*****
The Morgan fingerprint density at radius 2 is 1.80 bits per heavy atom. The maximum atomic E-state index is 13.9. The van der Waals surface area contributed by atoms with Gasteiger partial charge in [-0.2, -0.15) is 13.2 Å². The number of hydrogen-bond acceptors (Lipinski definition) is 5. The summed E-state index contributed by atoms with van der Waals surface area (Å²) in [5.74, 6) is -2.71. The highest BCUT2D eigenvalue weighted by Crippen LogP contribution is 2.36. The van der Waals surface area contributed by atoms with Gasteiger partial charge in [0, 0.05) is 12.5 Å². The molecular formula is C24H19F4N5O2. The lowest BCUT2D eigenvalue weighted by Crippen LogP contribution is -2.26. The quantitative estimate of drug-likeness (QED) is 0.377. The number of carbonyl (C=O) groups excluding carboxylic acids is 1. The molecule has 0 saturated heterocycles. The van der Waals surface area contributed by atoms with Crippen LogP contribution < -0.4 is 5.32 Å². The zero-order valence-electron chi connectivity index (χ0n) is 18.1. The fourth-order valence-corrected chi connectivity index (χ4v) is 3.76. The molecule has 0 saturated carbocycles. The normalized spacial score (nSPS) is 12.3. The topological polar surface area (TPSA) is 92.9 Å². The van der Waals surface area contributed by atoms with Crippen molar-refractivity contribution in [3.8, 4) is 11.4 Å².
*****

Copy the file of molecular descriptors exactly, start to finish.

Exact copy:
The Morgan fingerprint density at radius 2 is 1.80 bits per heavy atom. The maximum atomic E-state index is 13.9. The van der Waals surface area contributed by atoms with Gasteiger partial charge in [-0.2, -0.15) is 13.2 Å². The number of hydrogen-bond acceptors (Lipinski definition) is 5. The summed E-state index contributed by atoms with van der Waals surface area (Å²) in [5.74, 6) is -2.71. The highest BCUT2D eigenvalue weighted by Crippen LogP contribution is 2.36. The van der Waals surface area contributed by atoms with Gasteiger partial charge in [0, 0.05) is 12.5 Å². The molecular formula is C24H19F4N5O2. The lowest BCUT2D eigenvalue weighted by Crippen LogP contribution is -2.26. The quantitative estimate of drug-likeness (QED) is 0.377. The number of carbonyl (C=O) groups excluding carboxylic acids is 1. The molecule has 0 saturated heterocycles. The van der Waals surface area contributed by atoms with Crippen LogP contribution < -0.4 is 5.32 Å². The zero-order valence-electron chi connectivity index (χ0n) is 18.1. The fourth-order valence-corrected chi connectivity index (χ4v) is 3.76. The molecule has 0 saturated carbocycles. The normalized spacial score (nSPS) is 12.3. The topological polar surface area (TPSA) is 92.9 Å². The van der Waals surface area contributed by atoms with Crippen molar-refractivity contribution in [3.8, 4) is 11.4 Å².